—USC — University of Southern California —
For Old College,USC's second-oldest building,
September 20, 1948 marked the beginning of
the end. Exactly 64 years to the day alter its cornerstone was laid, USC President Fred Fagg announced that the structure had outlived its usefulness. Before the year was out, the sprawling, Victorian edifice was reduced to rubble, and the campus was poised to enter the modern era.
When Old College was built, the entire university consisted of a single modest, two-story wood-framed building—today's Widney Alumni House—which sat on a site the size of two city blocks. The university grew so rapidly, however, that three years after its founding, the Board of Trustees authorized construction of another building. Begun in 1884 and dedicated in 1887, this new building was conceived as the permanent centerpiece of the campus.
Old College was the last major building erected on the campus until 1921, but as early as 1911, there were plans to expand facilities. In
purchased a strip of
land along University
in 1916. After delays
related to funding and World War I, ground was broken for the Bovard Administration Building in 1919, the first structure of USC's much-anticipated "New
Campus." Guiding the transition between old and new was architect John Parkinson,
who developed a master plan for a modern campus with a historical countenance, which he interpreted in the Romanesque style.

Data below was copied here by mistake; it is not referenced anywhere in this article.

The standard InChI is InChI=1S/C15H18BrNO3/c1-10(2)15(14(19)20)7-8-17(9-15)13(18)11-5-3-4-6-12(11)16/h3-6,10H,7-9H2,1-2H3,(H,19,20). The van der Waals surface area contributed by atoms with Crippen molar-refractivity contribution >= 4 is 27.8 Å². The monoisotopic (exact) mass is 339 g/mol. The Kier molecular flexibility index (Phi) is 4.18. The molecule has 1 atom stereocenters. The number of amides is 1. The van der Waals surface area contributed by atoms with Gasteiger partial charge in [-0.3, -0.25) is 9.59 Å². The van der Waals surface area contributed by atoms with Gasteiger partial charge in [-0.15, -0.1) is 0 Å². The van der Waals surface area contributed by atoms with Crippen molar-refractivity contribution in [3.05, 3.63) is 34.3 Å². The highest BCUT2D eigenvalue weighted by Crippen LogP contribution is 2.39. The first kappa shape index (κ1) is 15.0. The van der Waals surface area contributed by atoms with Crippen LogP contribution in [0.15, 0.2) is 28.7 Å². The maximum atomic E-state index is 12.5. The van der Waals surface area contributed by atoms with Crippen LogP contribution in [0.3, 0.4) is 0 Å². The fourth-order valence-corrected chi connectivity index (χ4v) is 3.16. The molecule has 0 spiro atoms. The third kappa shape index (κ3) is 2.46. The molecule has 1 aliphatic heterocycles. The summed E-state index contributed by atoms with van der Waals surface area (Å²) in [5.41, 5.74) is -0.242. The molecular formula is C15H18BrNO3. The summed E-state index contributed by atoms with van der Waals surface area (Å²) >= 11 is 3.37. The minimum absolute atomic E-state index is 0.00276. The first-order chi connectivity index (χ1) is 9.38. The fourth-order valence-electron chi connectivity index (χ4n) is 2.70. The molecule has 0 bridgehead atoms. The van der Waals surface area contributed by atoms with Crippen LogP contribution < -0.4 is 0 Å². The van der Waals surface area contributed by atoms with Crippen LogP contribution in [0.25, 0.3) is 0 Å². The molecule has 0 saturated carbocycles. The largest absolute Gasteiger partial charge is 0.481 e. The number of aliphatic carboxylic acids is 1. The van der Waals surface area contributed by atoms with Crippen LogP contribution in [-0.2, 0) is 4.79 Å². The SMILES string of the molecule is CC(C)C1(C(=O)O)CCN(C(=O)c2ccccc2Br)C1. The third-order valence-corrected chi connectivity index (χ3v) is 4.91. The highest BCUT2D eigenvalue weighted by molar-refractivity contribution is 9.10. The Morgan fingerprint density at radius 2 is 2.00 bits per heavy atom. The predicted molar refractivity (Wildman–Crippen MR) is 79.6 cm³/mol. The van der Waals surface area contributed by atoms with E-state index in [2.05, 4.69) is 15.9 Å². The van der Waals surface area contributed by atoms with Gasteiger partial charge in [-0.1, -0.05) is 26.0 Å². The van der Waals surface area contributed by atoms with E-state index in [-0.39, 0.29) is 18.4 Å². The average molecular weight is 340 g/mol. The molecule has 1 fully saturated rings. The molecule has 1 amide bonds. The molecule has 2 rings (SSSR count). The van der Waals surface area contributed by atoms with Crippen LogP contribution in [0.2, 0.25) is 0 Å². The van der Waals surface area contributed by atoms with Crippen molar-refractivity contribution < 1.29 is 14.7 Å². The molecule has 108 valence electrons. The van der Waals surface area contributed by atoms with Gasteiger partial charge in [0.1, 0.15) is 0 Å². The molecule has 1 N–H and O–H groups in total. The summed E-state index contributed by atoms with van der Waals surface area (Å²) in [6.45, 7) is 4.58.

Although the groundwork for the new buildings was laid during the tenure of President George Finley Bovard, it was his successor, Rufus B. von KleinSmid, who brought it to fruition. During the first ten years of his administration, USC built nine new permanent structures, including the Student Union, Mudd Hall, the Physical Education
Building and Doheny Memorial
Library. In all, Von KleinSmid
spearheaded the construction of
19 new buildings over 25 years.
Fred Fagg succeeded Von KleinSmid as president in 1946, and with a surging enrollment fueled by returning GI's, he too was faced with the challenge of providing USC with adequate facilities. Founders Hall (remodeled as Taper Hall of Humanities), which replaced Old College, was the first classroom building constructed in a decade. Fagg also strived to make the campus more coherent and hospitable. By 1951, USC had acquired all the land along University Avenue. In 1953, the city of Los Angeles granted the university permission to close the street to traffic.
In 1958, Norman Topping became USC's seventh president. At his inauguration, he announced that new facilities were again a top priority, this time specifically to support efforts to elevate USC's academic standing.
Three years later, he announced the most ambitious capital campaign in university history, the Master Plan for Enterprise and Excellence in Education, with half the $106 million goal designated
for buildings. Architect William L.
Pereira developed a new master
plan, which increased campus size
from 95 to 156 acres and encompassed such new buildings as the.
Andrus Gerontology Center, Von
KleinSmid Center, Seaver Science
Center, Hoffman Hall and Loker
Hydrocarbon Institute. Ninety nine new buildings were built
between 1961 and 1979.
Future capital campaigns
changed USC's landscape further,
but the most coordinated effort
accompanied preparations for the 1984 Olympics. University Avenue and Childs Way were transformed
into pedestrian malls—changes that had been part of
Pereira's master plan and that helped the campus shed
its past as a scattered campus in a city grid. Plazas and fountains were added; kiosks and benches were built; lampposts were installed, and trees planted.
Today, just as USC continues to revise its curriculum and services to remain responsive to the needs of its community, so it continues to rework the campus itself. Like the learning it supports, the campus is an environment where the only constant is change, destined to remain a work in progress.